Mineral and waste development

Derbyshire is a major producer of minerals for the construction industry. It also produces minerals for a wide range of industrial markets and although significantly reduced in recent years opencast coal is still mined in the county.


The treatment and disposal of waste is also a significant issue which faces the county from a planning viewpoint.

Mineral development

Derbyshire has a proud tradition of supplying raw materials for improving people's quality of life throughout the United Kingdom and further a field.

The county is one of the richest in terms of its range and variety of mineral resources which include limestone, sandstone, sand and gravel, coal, clay and vein minerals.

These are used in building construction, road making and maintenance and in a wide range of manufacturing processes.

Derbyshire is one of the country's largest producers of minerals, providing significant employment and the minerals industry makes a substantial contribution to the local economy.

Derbyshire is also rich in the quality of its landscape, which is established on the same geology that makes the county important for mineral working.

Modern mineral working can have a significant impact on the landscape resulting in the loss of features such as hedgerows, trees and stone walls; the loss of agricultural land and disruption to wildlife, water resources and archaeology, and disturbance to local communities.

In deciding whether or not to grant planning permission for mineral extraction, we seek to strike an acceptable and sustainable balance between protecting the county's rich environment and local communities and allowing the winning and working of minerals that are needed to maintain the continued improvement in people's everyday lives and living standards.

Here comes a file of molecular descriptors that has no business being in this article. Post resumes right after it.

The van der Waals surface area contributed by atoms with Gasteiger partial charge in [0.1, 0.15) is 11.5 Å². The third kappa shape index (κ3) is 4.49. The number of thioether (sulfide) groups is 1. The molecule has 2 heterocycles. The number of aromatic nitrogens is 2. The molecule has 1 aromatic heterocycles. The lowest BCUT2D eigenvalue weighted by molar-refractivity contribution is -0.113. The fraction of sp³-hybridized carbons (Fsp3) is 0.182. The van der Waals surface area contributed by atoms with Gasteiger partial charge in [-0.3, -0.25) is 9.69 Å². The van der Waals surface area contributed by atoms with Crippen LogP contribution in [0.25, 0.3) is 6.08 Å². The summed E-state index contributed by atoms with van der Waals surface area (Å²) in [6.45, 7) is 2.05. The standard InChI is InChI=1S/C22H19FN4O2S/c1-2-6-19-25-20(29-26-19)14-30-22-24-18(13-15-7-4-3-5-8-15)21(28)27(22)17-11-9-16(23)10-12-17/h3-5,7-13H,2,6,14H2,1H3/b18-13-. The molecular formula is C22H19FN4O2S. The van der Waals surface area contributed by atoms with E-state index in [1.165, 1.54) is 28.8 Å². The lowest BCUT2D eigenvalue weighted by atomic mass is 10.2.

In making these decisions, we take full account of the planning policies at the strategic and local level and of the views of local communities.

Waste development

Every year the UK now produces over 100m tonnes of waste from households, commerce and industry, including 1.9m tonnes of it in Derbyshire.

The Government's national waste strategy is to reduce the amount of waste produced, and to reuse or recycle as much as possible of the waste that is produced and to minimise the amount of waste which goes to landfill.

Whilst the waste from households is the form most people are aware of it actually accounts for only about 14 per cent of the total waste produced overall.

We deal with proposals for a wide range of waste management facilities from small scale recycling facilities to major plants for the treatment and disposal of waste.

In deciding whether to grant planning permission for waste developments we seek to strike the most acceptable balance between protecting the environment of the county and meeting the need to treat and dispose of waste in the most sustainable manner.

In making these decisions, we take full account of the planning policies at the strategic and local level and of the views of local communities.